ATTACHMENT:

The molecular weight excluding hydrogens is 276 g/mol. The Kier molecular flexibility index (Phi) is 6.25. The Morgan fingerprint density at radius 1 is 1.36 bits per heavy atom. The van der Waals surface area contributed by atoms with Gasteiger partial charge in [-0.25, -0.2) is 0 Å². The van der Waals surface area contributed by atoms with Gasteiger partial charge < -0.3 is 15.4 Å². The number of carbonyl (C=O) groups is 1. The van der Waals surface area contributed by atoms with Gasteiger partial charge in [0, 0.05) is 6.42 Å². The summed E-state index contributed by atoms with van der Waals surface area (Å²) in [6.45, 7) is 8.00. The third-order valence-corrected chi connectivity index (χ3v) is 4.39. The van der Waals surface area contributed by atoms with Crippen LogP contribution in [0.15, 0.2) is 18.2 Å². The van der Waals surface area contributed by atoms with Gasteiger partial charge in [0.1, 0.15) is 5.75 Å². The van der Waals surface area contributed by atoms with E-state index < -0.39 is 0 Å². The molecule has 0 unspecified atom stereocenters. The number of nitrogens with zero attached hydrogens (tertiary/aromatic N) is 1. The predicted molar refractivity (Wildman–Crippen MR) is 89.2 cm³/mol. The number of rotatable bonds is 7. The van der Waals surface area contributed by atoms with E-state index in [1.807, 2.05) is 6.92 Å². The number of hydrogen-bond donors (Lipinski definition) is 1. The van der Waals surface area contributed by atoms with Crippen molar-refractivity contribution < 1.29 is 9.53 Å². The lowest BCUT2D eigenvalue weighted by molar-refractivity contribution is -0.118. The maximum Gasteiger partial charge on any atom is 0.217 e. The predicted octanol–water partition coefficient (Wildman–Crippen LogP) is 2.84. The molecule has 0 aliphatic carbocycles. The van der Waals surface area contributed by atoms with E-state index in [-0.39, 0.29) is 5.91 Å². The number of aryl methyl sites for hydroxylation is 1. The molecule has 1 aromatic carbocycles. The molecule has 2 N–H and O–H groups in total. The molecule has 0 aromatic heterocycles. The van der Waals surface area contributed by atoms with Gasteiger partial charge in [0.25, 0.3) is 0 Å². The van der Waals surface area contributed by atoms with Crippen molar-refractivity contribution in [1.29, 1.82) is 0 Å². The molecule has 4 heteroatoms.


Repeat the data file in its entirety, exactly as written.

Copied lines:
The molecular weight excluding hydrogens is 276 g/mol. The Kier molecular flexibility index (Phi) is 6.25. The Morgan fingerprint density at radius 1 is 1.36 bits per heavy atom. The van der Waals surface area contributed by atoms with Gasteiger partial charge in [-0.25, -0.2) is 0 Å². The van der Waals surface area contributed by atoms with Gasteiger partial charge < -0.3 is 15.4 Å². The number of carbonyl (C=O) groups is 1. The van der Waals surface area contributed by atoms with Gasteiger partial charge in [0, 0.05) is 6.42 Å². The summed E-state index contributed by atoms with van der Waals surface area (Å²) in [6.45, 7) is 8.00. The third-order valence-corrected chi connectivity index (χ3v) is 4.39. The van der Waals surface area contributed by atoms with Crippen LogP contribution in [0.15, 0.2) is 18.2 Å². The van der Waals surface area contributed by atoms with Gasteiger partial charge in [0.1, 0.15) is 5.75 Å². The van der Waals surface area contributed by atoms with E-state index < -0.39 is 0 Å². The molecule has 0 unspecified atom stereocenters. The number of nitrogens with zero attached hydrogens (tertiary/aromatic N) is 1. The predicted molar refractivity (Wildman–Crippen MR) is 89.2 cm³/mol. The number of rotatable bonds is 7. The van der Waals surface area contributed by atoms with E-state index in [1.807, 2.05) is 6.92 Å². The number of hydrogen-bond donors (Lipinski definition) is 1. The van der Waals surface area contributed by atoms with Crippen molar-refractivity contribution < 1.29 is 9.53 Å². The lowest BCUT2D eigenvalue weighted by molar-refractivity contribution is -0.118. The maximum Gasteiger partial charge on any atom is 0.217 e. The predicted octanol–water partition coefficient (Wildman–Crippen LogP) is 2.84. The molecule has 0 aliphatic carbocycles. The van der Waals surface area contributed by atoms with E-state index in [-0.39, 0.29) is 5.91 Å². The number of aryl methyl sites for hydroxylation is 1. The molecule has 1 aromatic carbocycles. The molecule has 2 N–H and O–H groups in total. The molecule has 0 aromatic heterocycles. The van der Waals surface area contributed by atoms with Gasteiger partial charge in [0.25, 0.3) is 0 Å². The van der Waals surface area contributed by atoms with Crippen molar-refractivity contribution in [1.29, 1.82) is 0 Å². The molecule has 4 heteroatoms.